Herbicide resistance has become a major topic of international research in weed science, with a steady stream of presentations and papers on various aspects of the biology of herbicide resistant weeds. Diverse sources—including WSSA—have generated an equally steady stream of recommendations for preventing and managing herbicide resistance. The situation in the field, however, continues to deteriorate, with new cases of herbicide resistant weeds being reported at an increasing rate. We know what to do, but why aren't we doing it?
Part of the answer may be that insufficient attention has been paid to the human component of herbicide resistance evolution and management, especially the complex web of social and economic drivers affecting grower decisions. This Special Issue of Weed Science brings together weed scientists, crop consultants, economists, and sociologists to examine interdisciplinary aspects of the herbicide resistance problem and to explore different approaches to managing it. The ideas presented here are those of the authors: publication of these papers does not constitute Weed Science Society of America (WSSA) endorsement of their contents as WSSA policy. However, we hope this Special Issue will stimulate broader discussion of more innovative ways to address the threat posed by herbicide resistant weeds.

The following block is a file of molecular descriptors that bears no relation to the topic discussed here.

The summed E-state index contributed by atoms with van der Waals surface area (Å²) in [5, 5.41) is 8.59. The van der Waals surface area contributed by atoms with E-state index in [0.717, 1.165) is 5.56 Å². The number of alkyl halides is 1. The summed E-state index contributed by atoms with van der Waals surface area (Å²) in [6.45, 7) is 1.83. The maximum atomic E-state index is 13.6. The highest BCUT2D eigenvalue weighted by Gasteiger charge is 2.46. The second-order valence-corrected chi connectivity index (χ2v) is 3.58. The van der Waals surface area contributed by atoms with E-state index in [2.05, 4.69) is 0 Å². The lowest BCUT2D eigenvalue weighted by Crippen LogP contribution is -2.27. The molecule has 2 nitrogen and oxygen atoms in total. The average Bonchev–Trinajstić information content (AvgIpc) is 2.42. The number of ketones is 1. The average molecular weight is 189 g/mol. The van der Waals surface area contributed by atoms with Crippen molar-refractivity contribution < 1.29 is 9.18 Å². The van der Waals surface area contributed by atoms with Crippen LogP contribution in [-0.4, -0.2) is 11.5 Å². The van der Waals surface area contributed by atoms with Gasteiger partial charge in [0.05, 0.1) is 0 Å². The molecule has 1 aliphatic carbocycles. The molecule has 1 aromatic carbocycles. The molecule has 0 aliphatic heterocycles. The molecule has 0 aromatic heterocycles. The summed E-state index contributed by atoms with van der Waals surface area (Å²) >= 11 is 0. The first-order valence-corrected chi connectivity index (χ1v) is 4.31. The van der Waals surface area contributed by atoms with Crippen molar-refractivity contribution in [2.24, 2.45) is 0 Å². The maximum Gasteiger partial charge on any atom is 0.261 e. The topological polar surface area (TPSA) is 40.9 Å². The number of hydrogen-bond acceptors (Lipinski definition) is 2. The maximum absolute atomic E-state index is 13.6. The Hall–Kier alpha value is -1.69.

Several of the papers in this Special Issue were developed from presentations given by the authors at the 2014 Second Summit on Herbicide Resistance organized by the WSSA in collaboration with the National Research Council. Financial support for the Summit, and for publication of this Special Issue, was provided by USDA-Animal Plant Health Inspection Service, USDA Office of Pest Management Policy, Weed Science Society of America, Southern Weed Science Society, North Central Weed Science Society, Western Society of Weed Science, Northeast Weed Science Society, and the National Academies of Science. The support of these agencies and organizations is gratefully acknowledged.